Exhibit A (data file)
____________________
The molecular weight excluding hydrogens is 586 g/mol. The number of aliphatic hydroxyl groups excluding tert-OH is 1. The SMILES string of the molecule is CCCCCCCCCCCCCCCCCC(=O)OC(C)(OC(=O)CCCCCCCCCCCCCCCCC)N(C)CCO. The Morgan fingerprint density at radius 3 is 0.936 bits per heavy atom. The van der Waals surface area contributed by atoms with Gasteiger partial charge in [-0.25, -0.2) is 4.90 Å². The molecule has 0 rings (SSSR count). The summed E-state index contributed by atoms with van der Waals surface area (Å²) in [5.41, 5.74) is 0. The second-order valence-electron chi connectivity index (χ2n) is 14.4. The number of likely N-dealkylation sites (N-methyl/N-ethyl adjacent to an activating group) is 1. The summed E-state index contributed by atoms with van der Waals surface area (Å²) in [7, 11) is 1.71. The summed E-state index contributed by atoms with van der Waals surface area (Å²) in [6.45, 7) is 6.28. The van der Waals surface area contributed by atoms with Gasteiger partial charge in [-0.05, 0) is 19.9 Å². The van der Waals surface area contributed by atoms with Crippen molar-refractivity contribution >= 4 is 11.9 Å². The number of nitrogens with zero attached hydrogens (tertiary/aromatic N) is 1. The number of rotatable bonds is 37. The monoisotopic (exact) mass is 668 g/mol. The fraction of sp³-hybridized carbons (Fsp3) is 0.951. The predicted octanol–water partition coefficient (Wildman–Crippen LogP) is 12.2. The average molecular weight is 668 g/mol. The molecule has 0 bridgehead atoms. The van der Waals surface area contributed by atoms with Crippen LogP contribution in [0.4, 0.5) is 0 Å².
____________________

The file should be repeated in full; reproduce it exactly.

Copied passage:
The molecular weight excluding hydrogens is 586 g/mol. The number of aliphatic hydroxyl groups excluding tert-OH is 1. The SMILES string of the molecule is CCCCCCCCCCCCCCCCCC(=O)OC(C)(OC(=O)CCCCCCCCCCCCCCCCC)N(C)CCO. The Morgan fingerprint density at radius 3 is 0.936 bits per heavy atom. The van der Waals surface area contributed by atoms with Gasteiger partial charge in [-0.25, -0.2) is 4.90 Å². The molecule has 0 rings (SSSR count). The summed E-state index contributed by atoms with van der Waals surface area (Å²) in [5.41, 5.74) is 0. The second-order valence-electron chi connectivity index (χ2n) is 14.4. The number of likely N-dealkylation sites (N-methyl/N-ethyl adjacent to an activating group) is 1. The summed E-state index contributed by atoms with van der Waals surface area (Å²) in [7, 11) is 1.71. The summed E-state index contributed by atoms with van der Waals surface area (Å²) in [6.45, 7) is 6.28. The van der Waals surface area contributed by atoms with Gasteiger partial charge in [-0.05, 0) is 19.9 Å². The van der Waals surface area contributed by atoms with Crippen molar-refractivity contribution >= 4 is 11.9 Å². The number of nitrogens with zero attached hydrogens (tertiary/aromatic N) is 1. The number of rotatable bonds is 37. The monoisotopic (exact) mass is 668 g/mol. The fraction of sp³-hybridized carbons (Fsp3) is 0.951. The predicted octanol–water partition coefficient (Wildman–Crippen LogP) is 12.2. The average molecular weight is 668 g/mol. The molecule has 0 bridgehead atoms. The van der Waals surface area contributed by atoms with Crippen LogP contribution in [0.4, 0.5) is 0 Å².